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The Renaissance, the Reformation, and the Rise of Nations by Andrew Fix (The Great Courses)

All references in hours and minutes of the recording as a whole.

Without the 14th century crisis, the Renaissance would not have taken place in anything like the form it did. The Plague and other stuff was important for this (Lecture 3, 1:03)

One historian argues that can trace the birth of the Renaissance to the city of Florence during 1380-1402. This is just one person’s view, though. Florence nearly lost in a siege against Milan. The Milanese leader of the siege died of the plague. If that hadn’t happened, Milan might have fallen. This would have really changed the Renaissance. (Lecture 4, 1:35)

Florence was a Republic during this period. Salutati (16 February 1331 – 4 May 1406) argued that a republic was the best form of government. Interesting that this happened long before Enlightenment thinkers were saying such things. (Lecture 8, 3:53)

In the bad old days, Catholic priests gave the mass in Latin despite the fact that most of the population didn’t know any Latin. I knew that already. But it was actually worse than that. A lot of the priests didn’t know Latin themselves! So many of the priests used a process called “garbling and mumbling,” where they just made up gibberish and pretended that they were speaking Latin. This is a really remarkable instance of people consciously making up total BS and no one calling them on it. (Lecture 14, 6:49)

Sebastian Castellio argued for a notable type of religious toleration and free speech in the early 16th century. He wrote a book called “Whether Heretics Should be Persecuted,” arguing for non-persecution on the grounds that it’s hard to be sure who is a heretic and who isn’t. Interesting forerunner of an Enlightenment ideal. (Lecture24, 12:06).

Henry VIII issued the edict of Edict of Nantes in 1598, giving Calvinists a lot of rights of religious toleration in France, which was basically a Catholic country at the time. (Lecture 30, 15:11)

The Netherlands was the first major nation in Europe to become a republic. This happened during the end of the 16th century. It was also a place with a lot of religious toleration. It was mostly run by Calvinists, but Catholics, Mennonites, Lutherans, Anabaptists, and various other religious groups were tolerated in practice (though not necessarily legally speaking). The main issue was that non-Calvinists couldn’t hold public office. (Lecture 32, 16:09) They prospered economically and became a world power relatively quickly for a small country. There was a lot of intellectual flourishing here, and it was one of the key birthplaces for the Enlightenment and the modern worldview. In Fix’s view, the attitude of toleration was a major reason that the Netherlands was a key birthplace of the Enlightenment, and was a way that the Netherlands differed from the rest of Early Modern Europe. Many interesting people with crazy ideas came there because they would be more tolerated, and the Dutch benefited. For example, Descartes wrote all his important works in the Netherlands; Locke spent a lot of time there, Spinoza’s works were banned in most countries, but he worked freely in the Netherlands; artists and scientists flourished there as well. Books that couldn’t be printed elsewhere were printed in Amsterdam. (Lecture 41, 20:40)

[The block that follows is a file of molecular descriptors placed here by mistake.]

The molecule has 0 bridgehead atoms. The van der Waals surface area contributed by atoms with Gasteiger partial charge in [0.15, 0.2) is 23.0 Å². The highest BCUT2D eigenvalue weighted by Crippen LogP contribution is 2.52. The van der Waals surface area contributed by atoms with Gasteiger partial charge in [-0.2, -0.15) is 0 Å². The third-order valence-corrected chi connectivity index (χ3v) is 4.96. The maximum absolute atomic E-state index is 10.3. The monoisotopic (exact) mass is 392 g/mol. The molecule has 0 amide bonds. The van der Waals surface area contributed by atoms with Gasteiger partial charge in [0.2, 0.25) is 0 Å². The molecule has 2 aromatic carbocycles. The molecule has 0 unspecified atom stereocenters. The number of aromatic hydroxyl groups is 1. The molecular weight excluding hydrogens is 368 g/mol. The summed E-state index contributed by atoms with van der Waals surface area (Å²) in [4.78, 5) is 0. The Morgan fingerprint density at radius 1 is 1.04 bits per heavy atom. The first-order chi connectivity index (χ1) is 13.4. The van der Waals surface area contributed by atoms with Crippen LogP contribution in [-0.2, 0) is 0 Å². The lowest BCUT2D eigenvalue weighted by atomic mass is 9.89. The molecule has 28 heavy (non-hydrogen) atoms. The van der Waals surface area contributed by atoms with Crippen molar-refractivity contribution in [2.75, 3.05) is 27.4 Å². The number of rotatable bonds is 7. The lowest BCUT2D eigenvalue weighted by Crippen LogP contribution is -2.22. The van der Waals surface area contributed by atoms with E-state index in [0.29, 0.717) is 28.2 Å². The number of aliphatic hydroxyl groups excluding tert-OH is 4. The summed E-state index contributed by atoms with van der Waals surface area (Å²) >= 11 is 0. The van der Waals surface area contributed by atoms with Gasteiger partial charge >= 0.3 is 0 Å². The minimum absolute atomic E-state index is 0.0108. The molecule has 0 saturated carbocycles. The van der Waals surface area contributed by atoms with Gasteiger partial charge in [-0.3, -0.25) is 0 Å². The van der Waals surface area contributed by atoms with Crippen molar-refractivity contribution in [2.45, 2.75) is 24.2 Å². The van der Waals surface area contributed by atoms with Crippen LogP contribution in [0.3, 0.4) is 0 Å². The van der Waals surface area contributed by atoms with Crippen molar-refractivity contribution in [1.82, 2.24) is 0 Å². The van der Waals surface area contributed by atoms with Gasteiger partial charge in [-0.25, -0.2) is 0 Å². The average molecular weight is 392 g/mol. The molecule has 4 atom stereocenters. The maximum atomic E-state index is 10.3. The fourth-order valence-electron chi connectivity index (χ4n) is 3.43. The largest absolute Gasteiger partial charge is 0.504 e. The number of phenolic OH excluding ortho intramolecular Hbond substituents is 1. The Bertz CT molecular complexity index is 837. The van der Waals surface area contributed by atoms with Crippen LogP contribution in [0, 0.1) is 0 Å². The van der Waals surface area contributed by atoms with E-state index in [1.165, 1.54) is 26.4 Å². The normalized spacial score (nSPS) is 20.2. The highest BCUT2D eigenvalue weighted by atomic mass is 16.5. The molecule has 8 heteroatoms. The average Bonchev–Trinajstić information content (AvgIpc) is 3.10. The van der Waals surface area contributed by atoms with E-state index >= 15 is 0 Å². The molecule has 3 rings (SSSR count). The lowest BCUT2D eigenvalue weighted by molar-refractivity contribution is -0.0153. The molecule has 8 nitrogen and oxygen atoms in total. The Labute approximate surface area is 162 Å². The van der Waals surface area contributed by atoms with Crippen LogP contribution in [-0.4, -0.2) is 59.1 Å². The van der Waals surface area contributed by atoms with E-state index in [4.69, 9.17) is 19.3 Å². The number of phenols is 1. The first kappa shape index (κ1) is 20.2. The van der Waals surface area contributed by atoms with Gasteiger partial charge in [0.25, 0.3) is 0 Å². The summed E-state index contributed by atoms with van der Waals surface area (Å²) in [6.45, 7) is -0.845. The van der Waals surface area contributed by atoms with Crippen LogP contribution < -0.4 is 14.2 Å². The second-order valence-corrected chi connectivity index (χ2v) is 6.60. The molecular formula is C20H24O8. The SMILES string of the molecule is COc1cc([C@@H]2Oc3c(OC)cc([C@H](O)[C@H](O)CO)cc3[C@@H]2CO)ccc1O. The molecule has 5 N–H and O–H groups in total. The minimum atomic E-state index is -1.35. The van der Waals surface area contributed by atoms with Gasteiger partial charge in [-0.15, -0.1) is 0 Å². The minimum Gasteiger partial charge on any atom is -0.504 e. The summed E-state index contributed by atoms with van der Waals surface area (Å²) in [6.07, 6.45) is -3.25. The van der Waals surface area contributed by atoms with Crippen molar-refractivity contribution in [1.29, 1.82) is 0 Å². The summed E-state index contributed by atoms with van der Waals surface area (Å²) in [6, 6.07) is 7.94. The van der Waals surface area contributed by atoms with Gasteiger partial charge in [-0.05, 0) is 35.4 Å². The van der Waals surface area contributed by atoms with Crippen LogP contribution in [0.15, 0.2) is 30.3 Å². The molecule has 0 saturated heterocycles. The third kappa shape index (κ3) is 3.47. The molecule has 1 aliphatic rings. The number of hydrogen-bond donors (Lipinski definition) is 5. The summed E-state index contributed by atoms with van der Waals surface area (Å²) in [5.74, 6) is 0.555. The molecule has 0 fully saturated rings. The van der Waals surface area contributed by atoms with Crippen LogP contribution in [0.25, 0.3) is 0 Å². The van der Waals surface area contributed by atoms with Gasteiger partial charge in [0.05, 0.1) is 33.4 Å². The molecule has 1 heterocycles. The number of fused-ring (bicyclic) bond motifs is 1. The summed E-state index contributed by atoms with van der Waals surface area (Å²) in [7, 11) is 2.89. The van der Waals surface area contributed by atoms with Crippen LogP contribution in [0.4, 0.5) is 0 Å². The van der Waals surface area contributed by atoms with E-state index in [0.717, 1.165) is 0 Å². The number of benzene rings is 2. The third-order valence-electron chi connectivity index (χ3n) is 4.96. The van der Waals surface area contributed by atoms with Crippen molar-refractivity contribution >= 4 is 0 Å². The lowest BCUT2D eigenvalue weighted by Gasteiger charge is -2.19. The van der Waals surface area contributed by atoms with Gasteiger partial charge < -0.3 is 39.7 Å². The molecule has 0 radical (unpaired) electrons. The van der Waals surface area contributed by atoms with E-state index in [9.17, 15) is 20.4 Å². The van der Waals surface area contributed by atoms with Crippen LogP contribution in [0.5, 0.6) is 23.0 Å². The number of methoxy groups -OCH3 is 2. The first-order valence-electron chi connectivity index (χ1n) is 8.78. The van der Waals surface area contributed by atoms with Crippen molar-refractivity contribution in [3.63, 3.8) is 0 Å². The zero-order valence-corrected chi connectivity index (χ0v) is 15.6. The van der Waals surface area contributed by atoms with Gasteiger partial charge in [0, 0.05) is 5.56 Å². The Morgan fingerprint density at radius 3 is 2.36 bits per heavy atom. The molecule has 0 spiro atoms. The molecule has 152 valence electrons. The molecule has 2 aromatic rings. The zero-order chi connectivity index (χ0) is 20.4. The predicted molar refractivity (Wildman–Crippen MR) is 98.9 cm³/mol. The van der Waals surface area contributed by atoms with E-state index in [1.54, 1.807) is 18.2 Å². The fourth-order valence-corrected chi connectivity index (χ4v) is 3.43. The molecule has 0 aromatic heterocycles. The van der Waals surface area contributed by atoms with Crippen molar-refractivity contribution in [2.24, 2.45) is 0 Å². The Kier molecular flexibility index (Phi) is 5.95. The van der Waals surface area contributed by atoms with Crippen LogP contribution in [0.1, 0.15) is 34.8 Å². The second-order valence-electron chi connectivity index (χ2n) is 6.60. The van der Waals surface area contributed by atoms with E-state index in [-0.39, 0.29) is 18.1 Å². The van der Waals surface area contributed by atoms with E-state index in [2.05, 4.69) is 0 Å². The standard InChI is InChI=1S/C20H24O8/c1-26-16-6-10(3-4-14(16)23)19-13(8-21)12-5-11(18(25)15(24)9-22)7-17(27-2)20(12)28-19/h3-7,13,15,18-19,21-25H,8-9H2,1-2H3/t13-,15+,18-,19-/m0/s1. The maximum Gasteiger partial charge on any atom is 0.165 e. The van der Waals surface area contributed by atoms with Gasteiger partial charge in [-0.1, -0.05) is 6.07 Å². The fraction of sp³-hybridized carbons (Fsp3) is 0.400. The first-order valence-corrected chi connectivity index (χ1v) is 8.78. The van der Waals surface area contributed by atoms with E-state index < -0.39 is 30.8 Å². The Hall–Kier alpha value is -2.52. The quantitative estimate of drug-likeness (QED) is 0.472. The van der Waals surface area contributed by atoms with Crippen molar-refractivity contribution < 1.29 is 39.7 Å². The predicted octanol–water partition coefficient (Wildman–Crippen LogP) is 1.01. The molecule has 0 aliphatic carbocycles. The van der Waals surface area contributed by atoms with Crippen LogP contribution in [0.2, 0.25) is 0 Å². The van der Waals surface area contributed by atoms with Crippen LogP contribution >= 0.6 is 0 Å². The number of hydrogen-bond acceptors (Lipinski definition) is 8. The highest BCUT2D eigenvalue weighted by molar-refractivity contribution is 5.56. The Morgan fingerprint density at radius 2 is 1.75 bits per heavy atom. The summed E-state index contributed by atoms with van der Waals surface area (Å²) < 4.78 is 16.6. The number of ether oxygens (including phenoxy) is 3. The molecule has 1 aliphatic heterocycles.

During the 1620s, parliament forces the king to fire his prime minister, Francis Bacon. (Sounds like a bad idea!) (Lecture 42, 21:00)

The English king and parliament get in a deadlock. Scottish armies are coming from the North. The King wants to get military preparations, but parliament won’t agree unless the king gives in to demands. There is some crazy brinksmanship that reminds me of US congress in recent years… (Lecture 42, 21:09)

In 1649, the king is executed. For the first time in European history, a people kills its own king. (Lecture 43, 21:38)

When Cromwell takes over, the “Levelers” demand universal male suffrage and parliamentary votes every year. At the time, suffrage is limited to wealthy landowners. The “Diggers” are basically communists and want to get rid of all private property. (Lecture 43, 21:38)

In 1653, Cromwell dissolves parliament and sets up a Puritan military dictatorship. (Lecture 44, 21:50)

When William and Mary take the throne (1689), they have to sign a “bill of rights”. The people get rights of free speech that can’t be restricted by the government, and the document makes it clear that parliament is in charge. This is the first “true” constitutional monarchy in European history. (Lecture 44, 22:13)

Fix says the scientific revolution was a foundation for the modern worldview as it develops during the Enlightenment. (Lecture 45, 22:17)

Aristotle believed that the Earth was the center of the universe, and there were 55 concentric crystalline spheres, with the Earth in the middle. They all rotated around the earth at uniform speed. (Lecture 45, 22:20)

A French guy (name hard to pronounce) proposed that the Earth rotated daily on its axis. Aristotle said it was stationary and didn’t move. Jean Buridan rejected Aristotle’s explanation of the motion of projectiles, offering instead a concept of “impetus” that sounded an awful lot like inertia. (Lecture 46, 22:47)

The new method may have developed in the 17th century (in part) because there was a flood of new scientific information coming in from many new scientific instruments during that time. (Lecture 46, 23:01)

The traditional European worldview was based primarily on religion. The worldview of the Enlightenment based on empirical science and reason, and it is kicked off by the birth of modern science. (Lecture 48, 23:48)